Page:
Metamorphoses

Metamorphoses
By Mary Zimmerman. Direction & Design: Dino Dimitriadis. Lighting Design: William Ratcliff. Featuring Jarrod Crellin, Rowan Freeman, Sophie Haylen, Richard Hilliar, Daniel Hunter, Jacqui Livingston, Danielle Maas, Alex Nicholas, Katrina Rautenberg, Katie Shearer, Tim Warden. Pact Space Erskineville NSW. 4-21 July 2012

Ovid’s erotic and audacious 12,000 line epic poem ‘Metamorphoses’ was written in the first century of the Roman Empire. These were turbulent times of experimentation, licentiousness, love and violence. Ovid’s poem recalls one hundred and fifty stories from Greek mythology that illustrate these compulsions in man. Mary Zimmerman turned some of the tales into theatre and director Dino Dimitriadis and his team were drawn to her invitation to “create images that amplify the text, lend it poetic resonance or even contradict it”.

He does, and with his cast of eleven actors, they do it very well. This isn’t your usual Sydney vanilla theatre, with actors directing their monologues at the audience, rather than having dialogue and interactions with other characters. This is a work based upon movement, light, sound and boundless energy and imagination. There are important stories and realistic characters. Each story begins with one of the nine large wooden box on stage being opened, revealing the elements that will drive that particular tale. This clever production design concept works beautifully and enables each story to stay a mystery, until its box is opened and the contents revealed. The boxes also serve as platforms for oratory, dance, movement, sex and repose.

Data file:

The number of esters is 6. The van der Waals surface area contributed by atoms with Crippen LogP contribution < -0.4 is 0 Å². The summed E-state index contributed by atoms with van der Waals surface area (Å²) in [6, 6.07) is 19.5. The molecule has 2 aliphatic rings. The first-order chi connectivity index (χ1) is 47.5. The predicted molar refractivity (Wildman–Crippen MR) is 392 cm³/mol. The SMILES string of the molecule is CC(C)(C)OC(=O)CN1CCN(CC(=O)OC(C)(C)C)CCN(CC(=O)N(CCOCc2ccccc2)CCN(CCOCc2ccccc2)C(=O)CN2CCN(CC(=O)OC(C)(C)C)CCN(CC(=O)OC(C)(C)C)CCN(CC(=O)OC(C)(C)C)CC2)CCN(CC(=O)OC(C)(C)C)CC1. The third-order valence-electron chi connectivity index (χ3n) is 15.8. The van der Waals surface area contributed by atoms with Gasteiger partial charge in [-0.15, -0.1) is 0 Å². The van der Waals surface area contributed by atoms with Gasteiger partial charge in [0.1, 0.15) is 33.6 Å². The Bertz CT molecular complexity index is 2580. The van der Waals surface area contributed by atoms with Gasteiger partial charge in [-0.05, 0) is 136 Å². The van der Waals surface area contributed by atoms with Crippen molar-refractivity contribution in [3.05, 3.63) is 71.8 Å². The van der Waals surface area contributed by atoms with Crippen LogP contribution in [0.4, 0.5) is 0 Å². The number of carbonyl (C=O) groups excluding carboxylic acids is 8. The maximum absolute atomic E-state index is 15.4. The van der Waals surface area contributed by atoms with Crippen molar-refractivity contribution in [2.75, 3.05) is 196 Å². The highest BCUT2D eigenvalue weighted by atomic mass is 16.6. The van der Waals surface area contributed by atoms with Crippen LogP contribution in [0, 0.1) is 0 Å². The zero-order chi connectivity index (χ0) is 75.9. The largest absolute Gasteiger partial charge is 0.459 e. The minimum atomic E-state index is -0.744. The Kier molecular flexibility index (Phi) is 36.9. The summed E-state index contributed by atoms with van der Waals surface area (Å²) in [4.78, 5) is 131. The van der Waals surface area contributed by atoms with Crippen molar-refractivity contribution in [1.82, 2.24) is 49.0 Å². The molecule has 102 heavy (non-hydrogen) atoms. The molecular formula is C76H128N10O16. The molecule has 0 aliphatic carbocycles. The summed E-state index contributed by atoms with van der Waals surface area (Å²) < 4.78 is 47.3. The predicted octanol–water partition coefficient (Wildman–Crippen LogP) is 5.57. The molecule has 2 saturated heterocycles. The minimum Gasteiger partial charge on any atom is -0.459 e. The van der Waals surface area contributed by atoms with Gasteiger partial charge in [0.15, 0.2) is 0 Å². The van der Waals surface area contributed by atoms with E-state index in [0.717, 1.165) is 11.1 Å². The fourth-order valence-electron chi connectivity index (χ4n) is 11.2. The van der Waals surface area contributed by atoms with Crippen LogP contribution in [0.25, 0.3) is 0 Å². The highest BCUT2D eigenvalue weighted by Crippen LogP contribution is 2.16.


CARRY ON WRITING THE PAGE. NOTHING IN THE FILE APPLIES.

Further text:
The first box is opened to reveal a pool of water, where life begins. This and the following stories reveal aspects of man; pride, humiliation, love, eroticism, sex and more. Several of the cast take part in each story, whilst the others amuse themselves or simply rest. All the cast perform well, but there are outstanding and courageous performances from Sophie Haylen, Richard Hilliar and Jacqui Livingston.

The seats are somewhat uncomfortable at the Pact Space, and a licensed bar would be appreciated by the audience before and after the show. Otherwise, this was a very enjoyable and satisfying evening of innovative theatre. Sydney needs more shows like this.

Stephen Carnell

Images: Leo Bonne

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